4,253 1 -
ORIGINAL ARTICLE
Acute phase serum proteins in diabetic retinopathy
M Rema, V Mohan, C Snehalatha
April-June 1996, 44(2):83-85
PMID:8916594
The serum concentration of various acute phase reactants were studied in patients with non-insulin dependent diabetes mellitus with and without retinopathy and in control subjects. The serum levels of haptoglobin was elevated in diabetics with retinopathy and the levels were highest in those with proliferative diabetic retinopathy. The levels of serum albumin, alpha-1 acid glycoprotein, alpha-1 antitrypsin and caeruloplasmin were not significantly different between the patients with retinopathy and controls. Haptoglobin increases serum viscosity and this could be the mechanism by which it plays a role in pathogenesis of diabetic retinopathy. These preliminary observations need to be confirmed by studies based on larger number of patients. Longitudinal studies on acute phase reactants in various stages of development of diabetic retinopathy would also provide valuable information.
  3,850 0 -
A comparative evaluation of pilocarpine 1% and clonidine 0.125% versus timolol 0.5%
R Sihota, HC Agarwal, YL Rajashekar
April-June 1996, 44(2):87-89
PMID:8916595
All the presently available antiglaucoma medications have either local or systemic adverse effects. Combinations of drugs are being used not only to increase the effectivity and compliance but also to decrease the incidence and magnitude of side effects. The single dose response of open angle glaucoma eyes to pilocarpine 1%, clonidine 0.125%, a combination of pilocarpine 1% and clonidine 0.125%, and timolol 0.5% was studied in a double blind, masked, cross over study. Over a period of twelve hours the effectivity of the combination of pilocarpine 1% and clonidine 0.125% was significantly more than that of either drug alone and was found to be similar to that of timolol 0.5%. No local or systemic adverse effects were seen.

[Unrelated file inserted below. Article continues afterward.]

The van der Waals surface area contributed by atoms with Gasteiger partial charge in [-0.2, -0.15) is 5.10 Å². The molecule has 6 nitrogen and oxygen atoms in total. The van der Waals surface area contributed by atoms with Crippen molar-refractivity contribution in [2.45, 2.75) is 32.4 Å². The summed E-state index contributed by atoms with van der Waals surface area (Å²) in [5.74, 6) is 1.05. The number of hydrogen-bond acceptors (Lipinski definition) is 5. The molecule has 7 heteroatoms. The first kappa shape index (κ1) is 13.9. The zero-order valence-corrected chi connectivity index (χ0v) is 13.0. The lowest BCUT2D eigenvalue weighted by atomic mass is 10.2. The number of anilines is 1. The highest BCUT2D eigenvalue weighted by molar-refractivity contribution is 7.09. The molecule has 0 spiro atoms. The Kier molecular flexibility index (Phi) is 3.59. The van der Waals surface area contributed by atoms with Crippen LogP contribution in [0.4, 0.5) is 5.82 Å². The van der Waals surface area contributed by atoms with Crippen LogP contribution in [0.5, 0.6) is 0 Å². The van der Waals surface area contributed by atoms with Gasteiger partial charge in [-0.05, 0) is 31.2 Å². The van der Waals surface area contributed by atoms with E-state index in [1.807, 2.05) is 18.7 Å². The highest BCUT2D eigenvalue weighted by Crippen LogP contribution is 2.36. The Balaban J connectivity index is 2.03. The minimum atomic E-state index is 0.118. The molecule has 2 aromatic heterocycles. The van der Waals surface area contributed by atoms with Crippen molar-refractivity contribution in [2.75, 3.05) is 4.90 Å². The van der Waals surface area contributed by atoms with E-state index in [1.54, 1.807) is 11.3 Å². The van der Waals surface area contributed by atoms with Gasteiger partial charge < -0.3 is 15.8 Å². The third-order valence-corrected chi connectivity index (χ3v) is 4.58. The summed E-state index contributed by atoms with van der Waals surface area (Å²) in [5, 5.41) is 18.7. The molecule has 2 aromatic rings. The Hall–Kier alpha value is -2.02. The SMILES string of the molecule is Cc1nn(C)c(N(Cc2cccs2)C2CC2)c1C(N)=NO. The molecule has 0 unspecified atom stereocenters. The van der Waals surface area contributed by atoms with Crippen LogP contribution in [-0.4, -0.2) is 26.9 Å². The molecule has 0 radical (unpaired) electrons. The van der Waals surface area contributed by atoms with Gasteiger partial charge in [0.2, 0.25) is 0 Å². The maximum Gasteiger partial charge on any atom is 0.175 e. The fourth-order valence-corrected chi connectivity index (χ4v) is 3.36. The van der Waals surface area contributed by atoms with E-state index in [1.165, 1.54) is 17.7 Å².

3,538 12 -
CASE REPORT
Acute retinal necrosis syndrome in HIV - positive case: The first case reported from India
Subhadra Jalali, URK Rao, V Lakshmi
April-June 1996, 44(2):95-97
PMID:8916597
  3,392 0 -
COMMUNITY EYE CARE
Experience in pilot project in Purnea District
Hans Limburg, YN Pathak
April-June 1996, 44(2):117-121
PMID:8916602
  2,892 0 -
CASE REPORT
Crohn's disease and central retinal vein occlusion
Hiromasa Igarashi, Chitomi Yanagawa, Sachiko Igarashi
April-June 1996, 44(2):97-99
PMID:8964618
  2,868 5 -
ORIGINAL ARTICLE
Results of intraoperative 5-fluorouracil in patients undergoing trabeculectomy - pilot prial
Binita Shelat, B Sridhar Rao, L Vijaya, B Revathi, Dinesh Garg
April-June 1996, 44(2):91-94
PMID:8916596
To study the effect of 5-Fluorouracil (5-FU) in glaucoma filtration surgery, 13 eyes of 12 patients with glaucoma were subjected to trabeculectomy with intraoperative one minute exposure of 50 mg/ml 5-FU. The average age of patients was 36.42 18.78 years. Two of the patients had developed hypotony in the fellow eye following the use of Mitomycin C with trabeculectomy. The mean follow-up period was 9.54 5.17 weeks. Two patients developed a shallow anterior chamber with choroidals postoperatively which responded to conservative treatment. One patient developed an encysted bleb one month after surgery. Single one minute intraoperative exposure to 5-FU is a convenient and inexpensive method which appears to have no significant side effects. It may be a useful adjunctive treatment to optimise the results of glaucoma filtration surgery particularly in young and myopic patients. The long term effects, however, are not known.
  2,844 0 -
EDITORIAL
The state of the journal
Gullapalli N Rao
April-June 1996, 44(2):67-67
  1,527 0 -